Israeli, US officials huddle in UK over settlements, Iran

Barak: Dialogue with US will have 'peaks and valleys.'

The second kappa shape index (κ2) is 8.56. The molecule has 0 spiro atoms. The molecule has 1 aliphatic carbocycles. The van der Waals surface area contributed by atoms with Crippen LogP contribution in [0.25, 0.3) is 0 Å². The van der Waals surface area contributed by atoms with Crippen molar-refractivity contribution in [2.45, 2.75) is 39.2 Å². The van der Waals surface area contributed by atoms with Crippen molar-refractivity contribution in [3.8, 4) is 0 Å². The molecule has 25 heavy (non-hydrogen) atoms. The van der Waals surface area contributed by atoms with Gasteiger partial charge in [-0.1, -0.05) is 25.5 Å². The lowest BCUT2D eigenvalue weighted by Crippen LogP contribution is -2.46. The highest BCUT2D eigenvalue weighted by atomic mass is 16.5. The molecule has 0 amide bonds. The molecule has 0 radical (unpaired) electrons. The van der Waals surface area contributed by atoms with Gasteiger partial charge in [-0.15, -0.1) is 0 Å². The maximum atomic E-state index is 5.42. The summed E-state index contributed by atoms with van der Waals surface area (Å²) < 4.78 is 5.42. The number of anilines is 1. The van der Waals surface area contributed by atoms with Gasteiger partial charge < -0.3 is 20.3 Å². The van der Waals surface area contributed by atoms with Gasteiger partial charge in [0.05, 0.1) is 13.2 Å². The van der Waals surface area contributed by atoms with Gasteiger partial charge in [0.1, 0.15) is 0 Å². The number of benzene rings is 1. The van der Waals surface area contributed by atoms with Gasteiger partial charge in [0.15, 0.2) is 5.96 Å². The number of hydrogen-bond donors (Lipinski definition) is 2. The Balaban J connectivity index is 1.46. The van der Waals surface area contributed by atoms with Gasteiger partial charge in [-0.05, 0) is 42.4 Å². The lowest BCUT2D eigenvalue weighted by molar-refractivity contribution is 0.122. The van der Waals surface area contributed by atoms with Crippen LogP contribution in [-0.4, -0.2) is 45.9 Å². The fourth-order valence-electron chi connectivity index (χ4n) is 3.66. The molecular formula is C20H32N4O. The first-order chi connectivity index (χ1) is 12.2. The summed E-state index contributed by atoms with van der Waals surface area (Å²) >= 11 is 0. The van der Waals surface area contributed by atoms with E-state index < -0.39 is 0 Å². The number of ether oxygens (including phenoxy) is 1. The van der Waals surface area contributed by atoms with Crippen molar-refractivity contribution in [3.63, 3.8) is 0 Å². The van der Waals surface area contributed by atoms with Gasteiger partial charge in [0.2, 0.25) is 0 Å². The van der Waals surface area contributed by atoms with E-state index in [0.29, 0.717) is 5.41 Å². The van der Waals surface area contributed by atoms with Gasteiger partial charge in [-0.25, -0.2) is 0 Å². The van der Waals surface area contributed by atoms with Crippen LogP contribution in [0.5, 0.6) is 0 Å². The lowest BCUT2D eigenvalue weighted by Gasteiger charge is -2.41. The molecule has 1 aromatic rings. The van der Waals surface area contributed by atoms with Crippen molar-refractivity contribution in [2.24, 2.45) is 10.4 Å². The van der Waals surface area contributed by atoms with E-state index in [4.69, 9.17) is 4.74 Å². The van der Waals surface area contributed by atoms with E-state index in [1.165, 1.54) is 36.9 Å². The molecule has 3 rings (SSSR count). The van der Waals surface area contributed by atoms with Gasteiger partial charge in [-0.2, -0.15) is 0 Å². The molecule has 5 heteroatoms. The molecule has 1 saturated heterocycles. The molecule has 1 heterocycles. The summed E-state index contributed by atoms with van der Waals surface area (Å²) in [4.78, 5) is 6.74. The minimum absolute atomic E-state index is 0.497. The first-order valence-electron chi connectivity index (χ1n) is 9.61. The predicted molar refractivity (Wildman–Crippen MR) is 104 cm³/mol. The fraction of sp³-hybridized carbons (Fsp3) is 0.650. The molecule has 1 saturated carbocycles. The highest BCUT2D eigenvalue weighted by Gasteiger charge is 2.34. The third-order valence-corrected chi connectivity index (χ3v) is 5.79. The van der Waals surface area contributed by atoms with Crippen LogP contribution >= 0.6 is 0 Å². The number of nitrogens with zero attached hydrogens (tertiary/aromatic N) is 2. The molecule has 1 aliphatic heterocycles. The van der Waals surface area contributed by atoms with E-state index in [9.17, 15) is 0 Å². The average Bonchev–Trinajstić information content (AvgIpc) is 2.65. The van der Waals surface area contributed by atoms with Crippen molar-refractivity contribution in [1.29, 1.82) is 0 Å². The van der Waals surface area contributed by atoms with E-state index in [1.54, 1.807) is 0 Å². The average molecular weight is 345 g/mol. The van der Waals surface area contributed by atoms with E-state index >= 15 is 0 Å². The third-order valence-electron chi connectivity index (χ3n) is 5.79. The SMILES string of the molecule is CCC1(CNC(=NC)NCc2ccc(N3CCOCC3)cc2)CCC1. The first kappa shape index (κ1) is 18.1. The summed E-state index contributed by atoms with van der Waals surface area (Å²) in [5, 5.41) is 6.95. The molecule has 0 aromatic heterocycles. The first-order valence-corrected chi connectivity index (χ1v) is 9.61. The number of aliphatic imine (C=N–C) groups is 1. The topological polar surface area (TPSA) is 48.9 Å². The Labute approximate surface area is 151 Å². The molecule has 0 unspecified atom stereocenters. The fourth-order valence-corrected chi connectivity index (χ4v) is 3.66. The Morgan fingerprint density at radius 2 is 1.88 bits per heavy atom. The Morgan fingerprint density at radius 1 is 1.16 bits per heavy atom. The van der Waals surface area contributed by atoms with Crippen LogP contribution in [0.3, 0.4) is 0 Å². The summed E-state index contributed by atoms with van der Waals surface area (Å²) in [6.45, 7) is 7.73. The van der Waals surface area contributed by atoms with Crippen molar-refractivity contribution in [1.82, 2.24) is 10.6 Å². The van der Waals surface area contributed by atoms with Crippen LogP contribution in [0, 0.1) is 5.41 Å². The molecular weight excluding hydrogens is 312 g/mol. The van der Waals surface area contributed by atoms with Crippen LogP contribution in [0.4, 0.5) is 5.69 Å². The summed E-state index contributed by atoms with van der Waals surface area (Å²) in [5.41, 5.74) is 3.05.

Six days after Prime Minister Binyamin Netanyahu returned from Washington, he dispatched a team of confidants to London on Tuesday for talks with US Middle East envoy George Mitchell that are expected to focus on Iran and a looming clash over settlement construction. The Israeli team is headed by Intelligence Services Minister Dan Meridor, National Security Adviser Uzi Arad, and Netanyahu aid Yitzhak Molcho, who is in charge of the Palestinian diplomatic file inside the Prime Minister's Office. Both Netanyahu and Defense Minister Ehud Barak have made it clear since the PM's return from the US last Wednesday that Israel is committed to removing 26 unauthorized West Bank outposts. However, there is still deep disagreement with Washington over whether a "settlement freeze" - which is what the US has called for - includes a cessation on building in existing settlements to accommodate natural growth. US President Barack Obama, in his meeting last week with Netanyahu, said, "Settlements have to be stopped in order for us to move forward." While US Secretary of State Hillary Clinton said unequivocally last week, in an interview with Al-Jazeera, that a freeze did include "natural growth," the Netanyahu government's position - as expressed clearly at Sunday's cabinet meeting - was that Israel would not stop such construction. One senior government official said Jerusalem felt that if it made clear to the Americans that it would remove outposts, not build new settlements, not expropriate any Palestinian land, and not give incentives to people to live in the settlements, then the Obama administration would not pressure Israel to stop any building beyond the Green Line, even for natural growth. This may, however, be "wishful thinking," as the US is continuing to signal to Israel that its formulation of removing outposts won't be sufficient to stave off calls for a complete settlement freeze. "The road map commits Israel to dismantling outposts erected since March 2001 and freezing all settlement activity, including natural growth," noted one State Department official on Tuesday, adding that the US expected Israelis to "live up to their obligations." In any case, Israel continued to signal to the US on Tuesday that it was serious about removing the 26 illegal outposts, which are home to a total of some 1,200 people. One senior official said that the removal of the outposts would begin in a matter of weeks and be done within months. It would not, he said, begin in a matter of months and be done in a matter of years. Barak said Netanyahu's visit to Washington last week marked the beginning of the dialogue with the new US administration, and that this dialogue would take time and be marked by "peaks and valleys." "We must remember, and find a way to make it clear to the Americans, that there is not a direct connection between the outposts and Iran," Barak said at a briefing in his Tel Aviv office with reporters. "It is not as if the minute that the last outpost is removed - outposts that need to be removed because of issues relating to the rule of law and the authority of the state over its citizens - the Iranians will abandon their nuclear aspirations. These things do not have to be directly linked to one another." The hope was that the outposts would be removed through dialogue with the settlers, Barak said. "But in the event that we cannot reach an understanding with the settlers, we will not be deterred from using reasonable force to implement the country's authority over its citizens and enforce the law speedily and effectively." Barak is scheduled to travel to the US next week for a meeting with Defense Secretary Robert Gates and other top officials. Reiterating what Netanyahu said a day earlier when talking about the need to remove the outposts to preserve close ties, Barak termed the strategic relationship with the US "an anchor." "Coordination with the US, our strategic relationship with the US, and maturely coping with the challenges are all necessary conditions for Israel's foreign policy," the defense minister said. Barak said it was necessary to find a way to say "yes, but," to the US once the new administration developed its Middle East policy, and not say "no," or "no, but." A policy built on the road map and that included a comprehensive regional agreement was something that Israel could accept, he said. Foreign Minister Avigdor Lieberman on Tuesday also came out in favor of the road map, even though its ultimate goal is a Palestinian state, and reiterated the need for a comprehensive Israeli stance on regional issues. "We need to have an inclusive outlook and to progress gradually and with caution," he stressed. "What is important is the Israeli approach, not the American one. We must have a clear message for the Israeli public and the international community. There is currently no clear message as to where Israeli policy is headed." Netanyahu, Lieberman went on, "doesn't rule out the road map, which also has international validity, having been accepted by the US and the United Nations Security Council." Turning to Iran, Barak said Israel was not in a position where it could tell the US whether or not to hold a dialogue with Teheran. "We can only express our position, which is that any dialogue should be limited in time, and that in parallel, widespread and effective sanctions should be prepared that would include financial sanctions and sanctions on refined oil products imported by Iran." The chance of the US engagement with Iran succeeding was "very low," Barak said. The Americans understand this, "but they think there is logic in this dialogue. If it doesn't succeed, they will need to deal with the significance in the future." He added that "as far as we are concerned, Israel is not taking any option off the table. We mean what we say, and we recommend to others to act as we do." Regarding North Korea's recent nuclear test, Barak said that "words, declarations and sanctions don't stop rogue regimes from endangering world peace. This test was a warning sign and a message to the world to wake up." Hilary Leila Krieger contributed to this report.